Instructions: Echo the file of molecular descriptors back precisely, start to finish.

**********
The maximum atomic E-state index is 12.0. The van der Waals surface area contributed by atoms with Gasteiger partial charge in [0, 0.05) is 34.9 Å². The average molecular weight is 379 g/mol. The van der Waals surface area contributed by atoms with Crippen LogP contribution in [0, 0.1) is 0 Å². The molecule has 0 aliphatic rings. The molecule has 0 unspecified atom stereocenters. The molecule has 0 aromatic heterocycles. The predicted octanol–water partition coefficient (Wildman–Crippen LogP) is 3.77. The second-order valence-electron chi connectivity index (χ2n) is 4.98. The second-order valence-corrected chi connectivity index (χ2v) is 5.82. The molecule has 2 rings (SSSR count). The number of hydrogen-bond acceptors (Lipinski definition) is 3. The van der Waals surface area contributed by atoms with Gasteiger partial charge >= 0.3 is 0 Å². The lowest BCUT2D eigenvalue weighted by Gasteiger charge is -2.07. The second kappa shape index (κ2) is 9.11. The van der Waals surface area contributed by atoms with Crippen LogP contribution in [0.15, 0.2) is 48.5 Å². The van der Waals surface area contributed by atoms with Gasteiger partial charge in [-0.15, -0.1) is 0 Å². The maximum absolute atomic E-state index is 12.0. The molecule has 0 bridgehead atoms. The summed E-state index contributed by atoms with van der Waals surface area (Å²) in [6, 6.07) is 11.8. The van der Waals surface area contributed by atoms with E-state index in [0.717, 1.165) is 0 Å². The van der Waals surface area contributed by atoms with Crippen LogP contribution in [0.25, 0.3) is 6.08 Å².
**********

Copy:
The maximum atomic E-state index is 12.0. The van der Waals surface area contributed by atoms with Gasteiger partial charge in [0, 0.05) is 34.9 Å². The average molecular weight is 379 g/mol. The van der Waals surface area contributed by atoms with Crippen LogP contribution in [0, 0.1) is 0 Å². The molecule has 0 aliphatic rings. The molecule has 0 unspecified atom stereocenters. The molecule has 0 aromatic heterocycles. The predicted octanol–water partition coefficient (Wildman–Crippen LogP) is 3.77. The second-order valence-electron chi connectivity index (χ2n) is 4.98. The second-order valence-corrected chi connectivity index (χ2v) is 5.82. The molecule has 2 rings (SSSR count). The number of hydrogen-bond acceptors (Lipinski definition) is 3. The van der Waals surface area contributed by atoms with Gasteiger partial charge >= 0.3 is 0 Å². The lowest BCUT2D eigenvalue weighted by Gasteiger charge is -2.07. The second kappa shape index (κ2) is 9.11. The van der Waals surface area contributed by atoms with Crippen LogP contribution in [0.15, 0.2) is 48.5 Å². The van der Waals surface area contributed by atoms with Gasteiger partial charge in [-0.15, -0.1) is 0 Å². The maximum absolute atomic E-state index is 12.0. The molecule has 0 bridgehead atoms. The summed E-state index contributed by atoms with van der Waals surface area (Å²) in [6, 6.07) is 11.8. The van der Waals surface area contributed by atoms with E-state index in [0.717, 1.165) is 0 Å². The van der Waals surface area contributed by atoms with Crippen LogP contribution in [0.25, 0.3) is 6.08 Å².